Appearing in the art world in the early 1980s, the work of Michel Verjux is shown in many museums and exhibition spaces in France and abroad, both internally and externally. It can also be seen in public commissions created by the artist as new permanent pieces.
After working in drawing and poetry (1968-1983), theatre (1976-1979), performance and multimedia installations (between 1979 and 1983), in 1983 as artist he devoted himself to the plastic arts.
He uses an intentionally simple visual language, reduced to the minimum condition of the existence and perception of a work of art: light – his preferred medium – playing with space, observation and the visitor journey. Michel Verjux considers that illuminating means exposing, so he works with the means of this ‘illumination’ on the method of projected light. Illumination becomes his sole visual tool.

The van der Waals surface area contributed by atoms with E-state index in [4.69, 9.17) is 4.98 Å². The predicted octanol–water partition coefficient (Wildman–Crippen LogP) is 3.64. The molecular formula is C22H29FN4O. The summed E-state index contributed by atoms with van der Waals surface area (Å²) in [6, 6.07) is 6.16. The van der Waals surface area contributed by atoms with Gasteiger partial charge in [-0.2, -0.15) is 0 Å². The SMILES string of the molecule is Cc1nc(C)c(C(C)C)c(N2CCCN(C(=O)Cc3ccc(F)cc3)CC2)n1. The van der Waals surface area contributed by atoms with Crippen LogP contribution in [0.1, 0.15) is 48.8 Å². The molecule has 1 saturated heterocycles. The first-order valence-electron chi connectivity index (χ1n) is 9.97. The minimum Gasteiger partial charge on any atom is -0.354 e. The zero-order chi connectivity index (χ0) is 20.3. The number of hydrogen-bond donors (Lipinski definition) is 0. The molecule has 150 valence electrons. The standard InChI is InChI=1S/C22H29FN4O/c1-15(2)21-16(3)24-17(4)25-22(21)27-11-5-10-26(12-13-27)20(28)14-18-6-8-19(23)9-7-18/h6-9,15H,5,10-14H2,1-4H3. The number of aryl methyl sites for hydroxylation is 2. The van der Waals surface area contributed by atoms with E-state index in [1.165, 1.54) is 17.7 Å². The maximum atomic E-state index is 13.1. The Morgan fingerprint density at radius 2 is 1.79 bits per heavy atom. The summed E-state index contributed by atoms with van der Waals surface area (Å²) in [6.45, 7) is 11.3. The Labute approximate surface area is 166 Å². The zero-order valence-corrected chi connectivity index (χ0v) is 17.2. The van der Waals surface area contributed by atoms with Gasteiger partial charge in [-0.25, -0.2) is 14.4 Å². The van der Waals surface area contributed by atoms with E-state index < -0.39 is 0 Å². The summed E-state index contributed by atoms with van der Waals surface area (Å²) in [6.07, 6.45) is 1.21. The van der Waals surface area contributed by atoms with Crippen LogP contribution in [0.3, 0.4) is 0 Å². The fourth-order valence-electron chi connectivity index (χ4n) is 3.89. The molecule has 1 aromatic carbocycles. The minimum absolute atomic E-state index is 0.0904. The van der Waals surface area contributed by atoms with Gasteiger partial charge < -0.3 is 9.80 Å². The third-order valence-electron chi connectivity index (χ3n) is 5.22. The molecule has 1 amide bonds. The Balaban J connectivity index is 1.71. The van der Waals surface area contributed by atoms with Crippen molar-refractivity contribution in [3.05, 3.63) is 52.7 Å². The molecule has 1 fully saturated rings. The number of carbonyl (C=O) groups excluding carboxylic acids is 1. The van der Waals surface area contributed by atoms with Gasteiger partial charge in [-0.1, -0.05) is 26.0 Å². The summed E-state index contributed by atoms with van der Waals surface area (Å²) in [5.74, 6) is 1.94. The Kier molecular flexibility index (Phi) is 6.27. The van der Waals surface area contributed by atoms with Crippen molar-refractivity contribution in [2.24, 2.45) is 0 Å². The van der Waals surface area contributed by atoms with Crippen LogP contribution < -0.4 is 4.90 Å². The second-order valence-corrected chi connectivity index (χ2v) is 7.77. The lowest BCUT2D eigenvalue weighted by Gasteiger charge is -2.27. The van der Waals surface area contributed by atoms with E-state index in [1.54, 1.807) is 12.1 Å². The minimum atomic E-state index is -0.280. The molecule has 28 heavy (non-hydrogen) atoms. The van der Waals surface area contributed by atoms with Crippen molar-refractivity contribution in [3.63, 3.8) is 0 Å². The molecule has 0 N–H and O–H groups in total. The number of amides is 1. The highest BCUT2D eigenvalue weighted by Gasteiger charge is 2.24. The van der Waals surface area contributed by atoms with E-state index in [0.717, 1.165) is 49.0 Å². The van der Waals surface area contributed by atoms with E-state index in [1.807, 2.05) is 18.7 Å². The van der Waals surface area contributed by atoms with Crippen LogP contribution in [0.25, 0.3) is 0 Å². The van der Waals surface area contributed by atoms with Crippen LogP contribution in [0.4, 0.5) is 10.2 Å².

His projections of framed, directed, focused white light cover the surfaces of the walls and other internal spaces (exhibition spaces, flats, etc.) or exterior architectural spaces. Projections can be regarded as simple images or geometric figures drawn in space, but for the artist they are also and above all clues that reveal a situation and the very symbol of the way the world is exposed to our eyes. Under projected light, exposure/exhibition link a moment in time, a context and an observer.
Using an effect of dual description, what is shown in the illuminations of Michel Verjux is both the action of lighting and the elements making up the exhibition onto which light is shone.